The church is also there to manage the stewardship of believers over the things God has given them. 1 Corinthians 16:2 “On the first day of every week, each of you is to put something aside and store it up, as he may prosper, so that there will be no collecting when I come.”
Charities, missions, and special needs agencies regularly ask for contributions. Many of them might appear sound and worthy of support. It’s hard for an individual believer to investigate to make sure the claims are true, and that it would be promoting things that are really good and true. No one can support every good cause. To help us make these choices, the church should offer sound direction.
First, we ought to support the Lord’s work in the local church. Then by our offerings beyond that we should generously give to Christ-honoring ministries approved and recommended by the officers of the church. This is the method God gives us in Scripture for financing worship, and providing for the legitimate needs of the church family, the community, and the world at large.
Another responsibility of the church is to guard the Sacraments. They are to watch over how they are administered, and who is admitted to them. All who partake of the Lord’s Supper must have truly repented and come to Christ as their Redeemer. They must also rightly understand what the Sacrament represents and the purpose for which the church gathers for that Sacrament (1 Corinthians 11:27-34).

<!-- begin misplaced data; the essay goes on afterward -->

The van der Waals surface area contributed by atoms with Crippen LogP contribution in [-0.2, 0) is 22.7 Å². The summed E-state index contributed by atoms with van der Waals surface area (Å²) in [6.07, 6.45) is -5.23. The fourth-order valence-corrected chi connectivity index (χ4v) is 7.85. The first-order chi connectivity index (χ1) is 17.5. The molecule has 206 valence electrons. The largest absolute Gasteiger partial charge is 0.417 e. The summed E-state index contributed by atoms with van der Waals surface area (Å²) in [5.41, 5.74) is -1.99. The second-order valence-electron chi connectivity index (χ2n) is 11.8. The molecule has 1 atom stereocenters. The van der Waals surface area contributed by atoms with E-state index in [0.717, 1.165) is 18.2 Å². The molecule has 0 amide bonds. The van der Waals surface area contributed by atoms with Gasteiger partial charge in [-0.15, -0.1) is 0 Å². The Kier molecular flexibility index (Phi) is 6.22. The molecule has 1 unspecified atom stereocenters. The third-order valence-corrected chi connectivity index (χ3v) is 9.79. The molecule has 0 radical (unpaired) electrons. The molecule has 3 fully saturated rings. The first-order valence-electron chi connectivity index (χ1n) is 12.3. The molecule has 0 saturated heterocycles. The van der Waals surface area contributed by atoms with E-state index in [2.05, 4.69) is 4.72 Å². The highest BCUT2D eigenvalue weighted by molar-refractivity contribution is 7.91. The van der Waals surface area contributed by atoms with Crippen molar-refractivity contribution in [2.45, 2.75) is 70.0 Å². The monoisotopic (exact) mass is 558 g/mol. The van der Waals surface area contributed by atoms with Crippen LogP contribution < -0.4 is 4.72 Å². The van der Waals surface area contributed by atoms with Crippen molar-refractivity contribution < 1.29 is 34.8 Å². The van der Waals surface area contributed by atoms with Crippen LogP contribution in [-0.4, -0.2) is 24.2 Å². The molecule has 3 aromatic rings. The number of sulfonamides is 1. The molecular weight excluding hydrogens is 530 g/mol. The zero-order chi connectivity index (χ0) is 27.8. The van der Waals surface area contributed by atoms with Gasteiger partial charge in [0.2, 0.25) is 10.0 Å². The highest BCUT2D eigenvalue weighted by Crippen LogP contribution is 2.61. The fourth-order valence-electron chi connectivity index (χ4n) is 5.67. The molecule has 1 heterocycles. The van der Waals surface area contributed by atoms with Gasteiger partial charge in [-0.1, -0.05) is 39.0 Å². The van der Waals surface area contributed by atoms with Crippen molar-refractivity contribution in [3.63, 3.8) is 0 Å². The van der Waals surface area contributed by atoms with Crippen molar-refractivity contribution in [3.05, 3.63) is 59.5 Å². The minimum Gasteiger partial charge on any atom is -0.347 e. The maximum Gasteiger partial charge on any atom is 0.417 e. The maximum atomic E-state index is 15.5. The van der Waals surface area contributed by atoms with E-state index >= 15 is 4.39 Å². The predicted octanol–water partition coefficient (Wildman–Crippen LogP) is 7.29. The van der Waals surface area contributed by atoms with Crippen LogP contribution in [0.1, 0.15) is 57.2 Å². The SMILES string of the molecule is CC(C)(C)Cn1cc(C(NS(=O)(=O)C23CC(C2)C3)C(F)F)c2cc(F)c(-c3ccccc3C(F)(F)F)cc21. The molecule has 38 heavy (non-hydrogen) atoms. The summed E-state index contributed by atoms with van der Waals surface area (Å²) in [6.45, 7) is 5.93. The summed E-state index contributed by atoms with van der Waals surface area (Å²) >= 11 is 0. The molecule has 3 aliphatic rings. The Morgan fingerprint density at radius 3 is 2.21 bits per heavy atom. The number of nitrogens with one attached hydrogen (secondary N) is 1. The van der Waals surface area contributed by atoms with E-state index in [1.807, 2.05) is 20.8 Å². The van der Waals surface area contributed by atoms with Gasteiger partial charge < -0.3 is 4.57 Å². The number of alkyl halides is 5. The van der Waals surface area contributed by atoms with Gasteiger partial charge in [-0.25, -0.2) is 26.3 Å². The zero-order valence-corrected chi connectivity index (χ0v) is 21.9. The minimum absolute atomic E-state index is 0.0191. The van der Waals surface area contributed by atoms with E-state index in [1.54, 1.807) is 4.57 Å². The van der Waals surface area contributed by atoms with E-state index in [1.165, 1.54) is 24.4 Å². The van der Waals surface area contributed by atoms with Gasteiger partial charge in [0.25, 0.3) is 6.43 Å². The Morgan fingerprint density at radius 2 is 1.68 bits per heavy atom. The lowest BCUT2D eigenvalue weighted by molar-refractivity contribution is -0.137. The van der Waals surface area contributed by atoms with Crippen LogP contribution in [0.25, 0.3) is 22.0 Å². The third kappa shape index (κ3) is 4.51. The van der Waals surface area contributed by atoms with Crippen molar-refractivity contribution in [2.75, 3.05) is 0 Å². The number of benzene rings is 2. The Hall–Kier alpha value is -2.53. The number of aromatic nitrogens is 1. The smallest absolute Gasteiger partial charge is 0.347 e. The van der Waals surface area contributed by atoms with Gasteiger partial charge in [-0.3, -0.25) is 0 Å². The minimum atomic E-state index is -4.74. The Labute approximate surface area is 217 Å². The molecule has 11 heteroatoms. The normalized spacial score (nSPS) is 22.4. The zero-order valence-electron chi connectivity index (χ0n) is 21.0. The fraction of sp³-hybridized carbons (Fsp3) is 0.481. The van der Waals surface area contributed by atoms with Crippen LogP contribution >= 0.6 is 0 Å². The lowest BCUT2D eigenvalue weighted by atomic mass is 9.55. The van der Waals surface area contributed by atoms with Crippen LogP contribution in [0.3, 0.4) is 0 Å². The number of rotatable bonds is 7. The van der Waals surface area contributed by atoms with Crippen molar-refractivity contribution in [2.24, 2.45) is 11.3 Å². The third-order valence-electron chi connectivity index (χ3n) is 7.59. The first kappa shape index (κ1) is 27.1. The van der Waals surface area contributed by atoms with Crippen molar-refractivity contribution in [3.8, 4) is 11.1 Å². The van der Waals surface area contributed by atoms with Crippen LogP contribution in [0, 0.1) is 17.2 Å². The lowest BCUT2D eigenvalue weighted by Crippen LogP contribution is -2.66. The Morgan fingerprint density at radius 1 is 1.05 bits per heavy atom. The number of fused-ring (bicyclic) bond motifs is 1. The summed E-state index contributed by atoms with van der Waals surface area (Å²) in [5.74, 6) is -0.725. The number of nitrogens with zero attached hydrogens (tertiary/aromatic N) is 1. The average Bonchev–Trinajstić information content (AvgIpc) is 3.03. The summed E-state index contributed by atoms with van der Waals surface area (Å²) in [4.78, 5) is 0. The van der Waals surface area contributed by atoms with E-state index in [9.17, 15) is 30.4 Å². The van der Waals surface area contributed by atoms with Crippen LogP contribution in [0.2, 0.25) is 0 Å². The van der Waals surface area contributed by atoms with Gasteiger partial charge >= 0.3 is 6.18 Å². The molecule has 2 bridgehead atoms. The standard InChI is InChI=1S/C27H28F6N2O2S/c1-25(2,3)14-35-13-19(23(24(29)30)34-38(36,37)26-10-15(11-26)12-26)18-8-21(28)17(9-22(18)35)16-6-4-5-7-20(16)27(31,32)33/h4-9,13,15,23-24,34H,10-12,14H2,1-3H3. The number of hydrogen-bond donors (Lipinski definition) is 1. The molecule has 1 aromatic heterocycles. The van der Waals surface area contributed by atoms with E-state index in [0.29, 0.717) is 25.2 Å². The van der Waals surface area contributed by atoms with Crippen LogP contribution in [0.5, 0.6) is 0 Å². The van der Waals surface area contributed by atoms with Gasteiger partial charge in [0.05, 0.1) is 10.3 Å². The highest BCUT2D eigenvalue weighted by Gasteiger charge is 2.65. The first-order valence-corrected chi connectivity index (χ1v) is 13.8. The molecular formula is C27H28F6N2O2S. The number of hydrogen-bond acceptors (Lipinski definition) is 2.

The officers, qualified and ordained according to 1 Timothy 3 and Titus 1, are the only ones with God given authority to admit someone to, or to bar them from the Sacraments. Jesus made this clear in Matthew 16 and 18. It is not to be a personal decision. It is the “Lord’s Table,” not ours to govern by our own rules and practices. It is necessary to keep disobedient and unbelieving members from the Sacraments if they refuse to repent in true sorrow for their sins, and to turn to Christ for forgiveness and deliverance. Likewise, it is the officer’s responsibility to add believers to, and to remove members from the role of the church.
Together and individually we are told to provide a witness to the person and work of Jesus Christ. It is our duty to confess him before others (Romans 10:9-10). It is through our words and example that the message of God’s grace in Christ is spread to the world. As members of a local church family we can do so much more to make a public testimony to the Lordship of Christ than we can as individuals. Together we can display the love, support, and care our Lord provides in his church.
The church is to provide leadership by biblically ordained officers. The Bible has a great deal to say about how a church ought to be organized and managed. It is within this structure of the local church that order is preserved.
Hebrews 13:17, “Obey your leaders and submit to them, for they are keeping watch over your souls, as those who will have to give an account. Let them do this with joy and not with groaning, for that would be of no advantage to you.”